By AMERICAN HEART ASSOCIATION NEWS
What are NSAIDs?
The acronym stands for Nonsteroidal anti-inflammatory drugs. Millions of Americans take them as over-the-counter drugs or in prescription form to relieve pain or to reduce fever or inflammation. They are used for everything from headaches and back pain to arthritis and osteoporosis. The products always display NSAID on their labels. Common brands include Advil (ibuprofen); Motrin (ibuprofen); Aleve (naproxen)
How do NSAIDs work?
NSAIDs work to block enzymes called COX-1 and COX-2 that are responsible for manufacturing substances called postglandins, chemical messengers that can cause inflammation, pain and fever. These postglandins, however, also help regulate blood clotting, protect the lining of the stomach and intestine and help with kidney function.
Why is there concern?
Studies estimate that a person’s relative risk of heart attack and stroke increases 10 percent to 50 percent when they regularly take an NSAID, depending on the particular drug and the dose being used, according to the Food and Drug Administration. Side effects affecting the kidneys, heart or the stomach also can occur when NSAIDs are taken at too high a dose, for too long, or in combination with another NSAID.
In light of the stronger warnings, what should consumers do?
Be sure to read labels to know what you are taking, how to take it and any side effects. Sometimes medicines for multiple symptoms, such as cold medicines, also contain NSAIDs. The American Heart Association recommends taking the lowest effective dose for the shortest period of time required for relief. Over-the-counter NSAID labels say if you take them for more than 10 days to see a doctor.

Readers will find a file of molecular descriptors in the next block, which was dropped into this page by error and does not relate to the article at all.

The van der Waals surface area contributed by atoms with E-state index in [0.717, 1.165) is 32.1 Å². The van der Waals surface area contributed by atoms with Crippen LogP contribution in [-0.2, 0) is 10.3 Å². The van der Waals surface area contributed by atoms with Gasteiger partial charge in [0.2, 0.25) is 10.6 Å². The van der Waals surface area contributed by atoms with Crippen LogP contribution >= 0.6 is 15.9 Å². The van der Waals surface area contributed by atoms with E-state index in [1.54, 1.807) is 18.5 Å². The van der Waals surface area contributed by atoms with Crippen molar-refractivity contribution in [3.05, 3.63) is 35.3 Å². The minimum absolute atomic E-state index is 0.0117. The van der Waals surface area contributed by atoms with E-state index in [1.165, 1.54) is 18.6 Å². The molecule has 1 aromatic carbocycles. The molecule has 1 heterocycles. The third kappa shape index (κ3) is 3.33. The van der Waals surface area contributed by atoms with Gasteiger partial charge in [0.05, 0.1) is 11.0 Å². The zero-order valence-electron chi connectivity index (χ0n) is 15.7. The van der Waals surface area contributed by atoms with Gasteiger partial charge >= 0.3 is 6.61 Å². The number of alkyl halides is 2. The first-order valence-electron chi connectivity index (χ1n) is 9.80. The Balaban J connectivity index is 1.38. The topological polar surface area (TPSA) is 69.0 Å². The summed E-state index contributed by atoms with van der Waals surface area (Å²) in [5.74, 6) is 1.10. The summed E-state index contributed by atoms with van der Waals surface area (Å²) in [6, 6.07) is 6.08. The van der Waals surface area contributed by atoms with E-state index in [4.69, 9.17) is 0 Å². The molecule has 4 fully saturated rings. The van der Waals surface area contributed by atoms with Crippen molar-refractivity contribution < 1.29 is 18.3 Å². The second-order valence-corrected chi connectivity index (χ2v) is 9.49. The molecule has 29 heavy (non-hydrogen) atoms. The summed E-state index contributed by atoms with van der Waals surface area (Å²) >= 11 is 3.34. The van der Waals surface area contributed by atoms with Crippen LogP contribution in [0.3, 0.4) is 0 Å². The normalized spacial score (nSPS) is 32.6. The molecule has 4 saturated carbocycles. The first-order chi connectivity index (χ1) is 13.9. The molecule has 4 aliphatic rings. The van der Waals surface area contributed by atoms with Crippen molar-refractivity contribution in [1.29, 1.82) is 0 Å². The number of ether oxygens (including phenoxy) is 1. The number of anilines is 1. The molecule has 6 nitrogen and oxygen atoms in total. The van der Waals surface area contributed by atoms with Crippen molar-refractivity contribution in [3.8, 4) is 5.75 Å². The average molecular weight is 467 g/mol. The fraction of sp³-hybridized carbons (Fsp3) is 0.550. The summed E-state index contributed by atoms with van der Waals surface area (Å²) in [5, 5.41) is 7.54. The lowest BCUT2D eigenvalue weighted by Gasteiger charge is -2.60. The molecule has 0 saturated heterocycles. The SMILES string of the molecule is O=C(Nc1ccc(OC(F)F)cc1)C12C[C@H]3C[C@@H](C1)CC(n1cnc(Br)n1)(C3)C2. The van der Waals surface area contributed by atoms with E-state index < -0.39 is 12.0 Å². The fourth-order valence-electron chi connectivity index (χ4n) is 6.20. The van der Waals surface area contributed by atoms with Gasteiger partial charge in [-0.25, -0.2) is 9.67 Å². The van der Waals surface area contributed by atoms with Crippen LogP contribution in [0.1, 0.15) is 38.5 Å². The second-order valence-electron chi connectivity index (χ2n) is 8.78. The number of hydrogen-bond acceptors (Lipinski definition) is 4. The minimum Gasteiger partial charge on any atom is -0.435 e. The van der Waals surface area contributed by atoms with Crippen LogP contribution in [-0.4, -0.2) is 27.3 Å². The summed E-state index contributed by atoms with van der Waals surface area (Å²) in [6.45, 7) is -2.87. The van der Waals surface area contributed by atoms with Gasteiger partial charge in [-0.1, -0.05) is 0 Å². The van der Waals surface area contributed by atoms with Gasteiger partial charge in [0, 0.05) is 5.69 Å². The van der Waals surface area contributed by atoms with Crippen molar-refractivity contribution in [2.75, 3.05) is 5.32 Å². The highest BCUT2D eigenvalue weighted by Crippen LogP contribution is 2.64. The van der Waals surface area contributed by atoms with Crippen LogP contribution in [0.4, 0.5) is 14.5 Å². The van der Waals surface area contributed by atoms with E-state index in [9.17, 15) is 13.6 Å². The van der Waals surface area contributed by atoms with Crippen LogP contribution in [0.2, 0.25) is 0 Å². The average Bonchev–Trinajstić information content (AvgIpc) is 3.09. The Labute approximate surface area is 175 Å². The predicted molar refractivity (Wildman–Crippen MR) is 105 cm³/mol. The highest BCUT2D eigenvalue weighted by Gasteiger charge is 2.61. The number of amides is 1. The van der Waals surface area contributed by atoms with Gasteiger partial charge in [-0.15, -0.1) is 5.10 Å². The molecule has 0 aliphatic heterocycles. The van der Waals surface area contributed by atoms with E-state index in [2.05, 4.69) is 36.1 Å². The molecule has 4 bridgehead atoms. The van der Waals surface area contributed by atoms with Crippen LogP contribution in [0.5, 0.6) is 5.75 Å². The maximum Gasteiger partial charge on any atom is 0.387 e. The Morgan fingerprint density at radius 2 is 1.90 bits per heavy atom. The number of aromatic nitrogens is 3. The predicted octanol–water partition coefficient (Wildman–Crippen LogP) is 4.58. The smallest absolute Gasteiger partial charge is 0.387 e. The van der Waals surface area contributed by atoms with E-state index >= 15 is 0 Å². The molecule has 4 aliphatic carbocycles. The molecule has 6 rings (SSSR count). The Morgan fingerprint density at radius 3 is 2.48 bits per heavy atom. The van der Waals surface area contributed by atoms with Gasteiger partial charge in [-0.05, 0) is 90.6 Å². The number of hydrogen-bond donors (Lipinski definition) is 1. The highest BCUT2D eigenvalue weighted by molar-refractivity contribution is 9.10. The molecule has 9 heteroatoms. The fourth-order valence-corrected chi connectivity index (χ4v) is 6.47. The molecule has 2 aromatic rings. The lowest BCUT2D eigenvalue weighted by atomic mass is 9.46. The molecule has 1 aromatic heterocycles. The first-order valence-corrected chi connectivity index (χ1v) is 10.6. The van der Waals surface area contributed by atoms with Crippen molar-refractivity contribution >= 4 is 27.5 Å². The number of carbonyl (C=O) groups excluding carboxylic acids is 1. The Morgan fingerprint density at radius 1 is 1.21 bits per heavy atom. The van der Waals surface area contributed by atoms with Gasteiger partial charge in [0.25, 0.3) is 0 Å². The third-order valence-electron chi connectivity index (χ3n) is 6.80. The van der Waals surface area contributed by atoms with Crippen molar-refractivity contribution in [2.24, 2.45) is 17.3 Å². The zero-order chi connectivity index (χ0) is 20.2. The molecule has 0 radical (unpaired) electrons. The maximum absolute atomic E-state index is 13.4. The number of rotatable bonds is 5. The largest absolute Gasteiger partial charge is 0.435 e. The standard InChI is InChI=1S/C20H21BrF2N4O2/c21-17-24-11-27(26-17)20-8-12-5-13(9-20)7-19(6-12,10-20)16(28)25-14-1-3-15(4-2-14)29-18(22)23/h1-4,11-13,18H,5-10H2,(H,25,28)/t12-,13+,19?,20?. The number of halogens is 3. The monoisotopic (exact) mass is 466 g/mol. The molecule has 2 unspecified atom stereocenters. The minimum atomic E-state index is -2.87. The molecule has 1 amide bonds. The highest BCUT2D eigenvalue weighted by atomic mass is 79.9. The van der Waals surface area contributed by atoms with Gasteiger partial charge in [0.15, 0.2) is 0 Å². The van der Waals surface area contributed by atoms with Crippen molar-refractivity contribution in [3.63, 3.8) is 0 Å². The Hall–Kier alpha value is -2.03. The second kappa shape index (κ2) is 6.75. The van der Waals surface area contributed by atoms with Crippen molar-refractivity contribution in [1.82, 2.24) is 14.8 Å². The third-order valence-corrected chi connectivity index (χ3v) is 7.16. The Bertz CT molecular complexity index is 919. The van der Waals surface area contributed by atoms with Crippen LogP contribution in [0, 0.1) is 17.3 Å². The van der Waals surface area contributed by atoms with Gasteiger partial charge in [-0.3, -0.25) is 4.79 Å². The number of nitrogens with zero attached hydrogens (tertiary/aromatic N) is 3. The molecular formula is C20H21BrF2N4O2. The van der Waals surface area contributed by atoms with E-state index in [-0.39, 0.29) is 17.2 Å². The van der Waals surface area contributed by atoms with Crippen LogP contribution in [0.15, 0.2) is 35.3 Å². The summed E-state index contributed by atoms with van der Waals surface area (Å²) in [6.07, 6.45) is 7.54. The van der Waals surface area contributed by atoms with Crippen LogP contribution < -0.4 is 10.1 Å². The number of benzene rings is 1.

Take charge of your health, and evaluate the risks and benefits of NSAIDs with your doctor. Have a conversation about your medical history, including any history of cardiovascular disease, and ask your doctor about drug interactions and side effects.
How do I minimize my risk?
You can begin by knowing and lowering your risk factors for heart disease and stroke, which are among the top five causes of death in the United States. Smoking cessation, controlling high blood pressure, maintaining a healthy weight and diet and taking part in daily exercise help reduce your risk.
Stop taking NSAIDs and seek medical help if you experience symptoms that might signal heart problems or stroke, such as chest pain, trouble breathing, sudden weakness in one part or side of the body, or sudden slurred speech.
What about the role of aspirin?
Aspirin also is considered an NSAID but is not included in the warnings. Low-dose aspirin has been shown in clinical trials to reduce the risks of cardiovascular events in patients who have cardiovascular disease or who have already had a heart attack or stroke. Aspirin is sold in generic forms and under brands such as Bayer and St. Joseph’s.